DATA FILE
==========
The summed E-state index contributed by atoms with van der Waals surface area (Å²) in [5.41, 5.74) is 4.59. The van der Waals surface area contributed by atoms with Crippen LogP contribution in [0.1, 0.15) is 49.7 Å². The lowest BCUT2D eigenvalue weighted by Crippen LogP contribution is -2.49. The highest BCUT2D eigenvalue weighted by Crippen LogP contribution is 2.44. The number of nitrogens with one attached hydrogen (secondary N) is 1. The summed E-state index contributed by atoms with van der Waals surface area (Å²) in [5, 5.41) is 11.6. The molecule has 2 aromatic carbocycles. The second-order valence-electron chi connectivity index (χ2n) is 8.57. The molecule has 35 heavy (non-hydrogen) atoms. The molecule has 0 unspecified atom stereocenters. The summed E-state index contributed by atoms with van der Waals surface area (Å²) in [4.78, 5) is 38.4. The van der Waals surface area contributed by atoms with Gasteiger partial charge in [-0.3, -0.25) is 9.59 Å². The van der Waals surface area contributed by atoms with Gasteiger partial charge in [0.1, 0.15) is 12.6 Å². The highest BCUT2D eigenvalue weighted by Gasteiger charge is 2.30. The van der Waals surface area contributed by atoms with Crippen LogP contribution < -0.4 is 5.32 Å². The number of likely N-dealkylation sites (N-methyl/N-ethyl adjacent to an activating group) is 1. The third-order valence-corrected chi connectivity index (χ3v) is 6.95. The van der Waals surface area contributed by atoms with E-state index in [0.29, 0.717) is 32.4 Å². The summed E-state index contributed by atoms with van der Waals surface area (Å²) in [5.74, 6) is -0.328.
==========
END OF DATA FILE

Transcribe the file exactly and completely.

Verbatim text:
The summed E-state index contributed by atoms with van der Waals surface area (Å²) in [5.41, 5.74) is 4.59. The van der Waals surface area contributed by atoms with Crippen LogP contribution in [0.1, 0.15) is 49.7 Å². The lowest BCUT2D eigenvalue weighted by Crippen LogP contribution is -2.49. The highest BCUT2D eigenvalue weighted by Crippen LogP contribution is 2.44. The number of nitrogens with one attached hydrogen (secondary N) is 1. The summed E-state index contributed by atoms with van der Waals surface area (Å²) in [5, 5.41) is 11.6. The molecule has 2 aromatic carbocycles. The second-order valence-electron chi connectivity index (χ2n) is 8.57. The molecule has 35 heavy (non-hydrogen) atoms. The molecule has 0 unspecified atom stereocenters. The summed E-state index contributed by atoms with van der Waals surface area (Å²) in [4.78, 5) is 38.4. The van der Waals surface area contributed by atoms with Gasteiger partial charge in [-0.3, -0.25) is 9.59 Å². The van der Waals surface area contributed by atoms with Gasteiger partial charge in [0.1, 0.15) is 12.6 Å². The highest BCUT2D eigenvalue weighted by Gasteiger charge is 2.30. The van der Waals surface area contributed by atoms with Crippen LogP contribution < -0.4 is 5.32 Å². The number of likely N-dealkylation sites (N-methyl/N-ethyl adjacent to an activating group) is 1. The third-order valence-corrected chi connectivity index (χ3v) is 6.95. The van der Waals surface area contributed by atoms with E-state index in [0.29, 0.717) is 32.4 Å². The summed E-state index contributed by atoms with van der Waals surface area (Å²) in [5.74, 6) is -0.328.